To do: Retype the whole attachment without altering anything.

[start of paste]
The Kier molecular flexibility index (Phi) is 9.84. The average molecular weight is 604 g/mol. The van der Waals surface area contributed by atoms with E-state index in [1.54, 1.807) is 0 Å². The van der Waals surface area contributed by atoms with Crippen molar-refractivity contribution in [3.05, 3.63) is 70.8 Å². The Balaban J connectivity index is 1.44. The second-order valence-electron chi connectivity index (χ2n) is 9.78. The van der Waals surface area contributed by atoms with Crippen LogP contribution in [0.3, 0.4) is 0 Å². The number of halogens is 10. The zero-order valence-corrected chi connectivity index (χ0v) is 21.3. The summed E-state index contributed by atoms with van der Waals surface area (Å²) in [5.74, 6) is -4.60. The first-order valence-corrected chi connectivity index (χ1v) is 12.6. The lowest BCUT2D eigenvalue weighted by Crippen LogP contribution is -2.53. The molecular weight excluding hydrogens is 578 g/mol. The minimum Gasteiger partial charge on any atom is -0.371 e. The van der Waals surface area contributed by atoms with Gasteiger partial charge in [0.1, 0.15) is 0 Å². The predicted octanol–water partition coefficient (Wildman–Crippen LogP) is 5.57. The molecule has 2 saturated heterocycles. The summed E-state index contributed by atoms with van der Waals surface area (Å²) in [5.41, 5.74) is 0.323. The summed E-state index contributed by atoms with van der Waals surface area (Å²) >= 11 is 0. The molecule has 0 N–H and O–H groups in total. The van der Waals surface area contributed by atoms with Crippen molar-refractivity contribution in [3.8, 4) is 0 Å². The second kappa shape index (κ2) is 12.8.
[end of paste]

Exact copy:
The Kier molecular flexibility index (Phi) is 9.84. The average molecular weight is 604 g/mol. The van der Waals surface area contributed by atoms with E-state index in [1.54, 1.807) is 0 Å². The van der Waals surface area contributed by atoms with Crippen molar-refractivity contribution in [3.05, 3.63) is 70.8 Å². The Balaban J connectivity index is 1.44. The second-order valence-electron chi connectivity index (χ2n) is 9.78. The van der Waals surface area contributed by atoms with Crippen LogP contribution in [0.3, 0.4) is 0 Å². The number of halogens is 10. The zero-order valence-corrected chi connectivity index (χ0v) is 21.3. The summed E-state index contributed by atoms with van der Waals surface area (Å²) in [5.74, 6) is -4.60. The first-order valence-corrected chi connectivity index (χ1v) is 12.6. The lowest BCUT2D eigenvalue weighted by Crippen LogP contribution is -2.53. The molecular weight excluding hydrogens is 578 g/mol. The minimum Gasteiger partial charge on any atom is -0.371 e. The van der Waals surface area contributed by atoms with Gasteiger partial charge in [0.1, 0.15) is 0 Å². The predicted octanol–water partition coefficient (Wildman–Crippen LogP) is 5.57. The molecule has 2 saturated heterocycles. The summed E-state index contributed by atoms with van der Waals surface area (Å²) in [5.41, 5.74) is 0.323. The summed E-state index contributed by atoms with van der Waals surface area (Å²) >= 11 is 0. The molecule has 0 N–H and O–H groups in total. The van der Waals surface area contributed by atoms with Crippen molar-refractivity contribution in [3.8, 4) is 0 Å². The second kappa shape index (κ2) is 12.8.